Composer: Wolfgang Amadeus Mozart (b. 1756 - d. 1791)
Performance date: 06/07/2017
Venue: St. Brendan’s Church
Composition Year: 1784
Recording Engineer: Richard McCullough, RTÉ lyric fm
Christoffer Sundqvist -
Joonas Ahonen - [piano]
Hervé Joulain - [horn]
Peter Whelan - [bassoon]
Olivier Doise - [oboe]
This Quintet is one of the most joyous works of music ever penned. Mozart himself, writing two months after its composition, described it as the best thing I have ever written in my life.
In the spring of 1784 Mozart was riding an incredible surge of popularity. He took part in twenty-two concert appearances in the space of a month many of them devoted to new works, such as the two wonderful piano concertos K.450 & K.451. The subscribers to his concerts were the cream of Viennese society and Mozart in his triple role as impresario, performer and composer was over the moon. But we must always remember the fickleness of the Viennese for only five years later Baron von Swieten was the only subscriber to Mozart’s proposed concert series in 1789.
One of the fashionable developments of the 1780’s had been the Harmonie or wind-band, often sextets or octets, which were hired to provide rich households with so-called Tafelmusik, just as in the last Act of Don Giovanni. The music for these occasions was often arrangements of popular opera melodies and, naturally, it meant that the Austrian capital boasted many fine wind players, which is reflected not only in Mozart’s wind serenades but also in the scoring of his piano concertos. All this woodwind activity is reflected in Mozart’s striking technical skill in writing for winds, where he knows to perfection exactly how each instrument lies.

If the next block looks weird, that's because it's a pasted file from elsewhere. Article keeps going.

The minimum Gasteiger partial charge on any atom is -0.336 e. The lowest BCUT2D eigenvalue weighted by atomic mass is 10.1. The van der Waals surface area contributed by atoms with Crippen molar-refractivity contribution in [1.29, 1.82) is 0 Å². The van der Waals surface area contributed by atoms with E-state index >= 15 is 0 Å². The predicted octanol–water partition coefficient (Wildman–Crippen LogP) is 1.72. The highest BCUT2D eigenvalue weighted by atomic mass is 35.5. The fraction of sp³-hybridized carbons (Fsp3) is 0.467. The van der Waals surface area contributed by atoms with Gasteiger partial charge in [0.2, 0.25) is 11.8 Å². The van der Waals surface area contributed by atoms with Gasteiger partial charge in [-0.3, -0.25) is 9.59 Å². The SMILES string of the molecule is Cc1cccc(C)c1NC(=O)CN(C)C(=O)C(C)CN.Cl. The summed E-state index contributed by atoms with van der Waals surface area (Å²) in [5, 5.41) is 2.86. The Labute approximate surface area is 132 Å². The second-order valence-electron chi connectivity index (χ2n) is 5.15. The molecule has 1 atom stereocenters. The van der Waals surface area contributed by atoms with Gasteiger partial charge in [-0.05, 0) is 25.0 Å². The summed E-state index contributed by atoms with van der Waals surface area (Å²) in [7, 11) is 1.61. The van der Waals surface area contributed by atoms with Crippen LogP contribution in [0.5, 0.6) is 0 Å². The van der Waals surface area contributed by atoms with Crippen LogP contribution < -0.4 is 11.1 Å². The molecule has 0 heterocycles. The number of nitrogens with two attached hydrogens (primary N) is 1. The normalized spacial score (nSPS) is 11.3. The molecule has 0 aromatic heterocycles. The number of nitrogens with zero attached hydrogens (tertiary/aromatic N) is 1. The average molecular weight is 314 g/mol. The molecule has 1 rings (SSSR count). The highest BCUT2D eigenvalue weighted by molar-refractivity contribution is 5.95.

This Quintet has the distinction of being on the first page of Mozart’s Catalogue of all my Works that he began in February 1784, alongside the four Piano Concertos K.449, 450, 451 & 453. Each entry is numbered with a title, date, orchestration and the first two or three bars of music.
The majestic Largo that opens the work immediately presents all the wind instrument both individually and together. Within his unusual group of instruments Mozart uses every opportunity to explore the differences in sonority and to create his glorious kaleidoscope of effects. The main Allegro is in the usual form of exposition, development and recapitulation, but the interest is primarily in the extraordinary way in which the instruments are both given their individual solo spots and combined with the others. The Larghetto achieves a form of such jewelled perfection that we instantly understand Mozart’s pride in his creation; each instrument including the piano is given absolutely equal status. The final Rondo is more reminiscent of the piano concertos with the novelty that all five instruments get their cadenza – entering one by one, oboe, clarinet, horn, bassoon and the piano – thus confirming their collective status as soloists.
– Francis Humphrys
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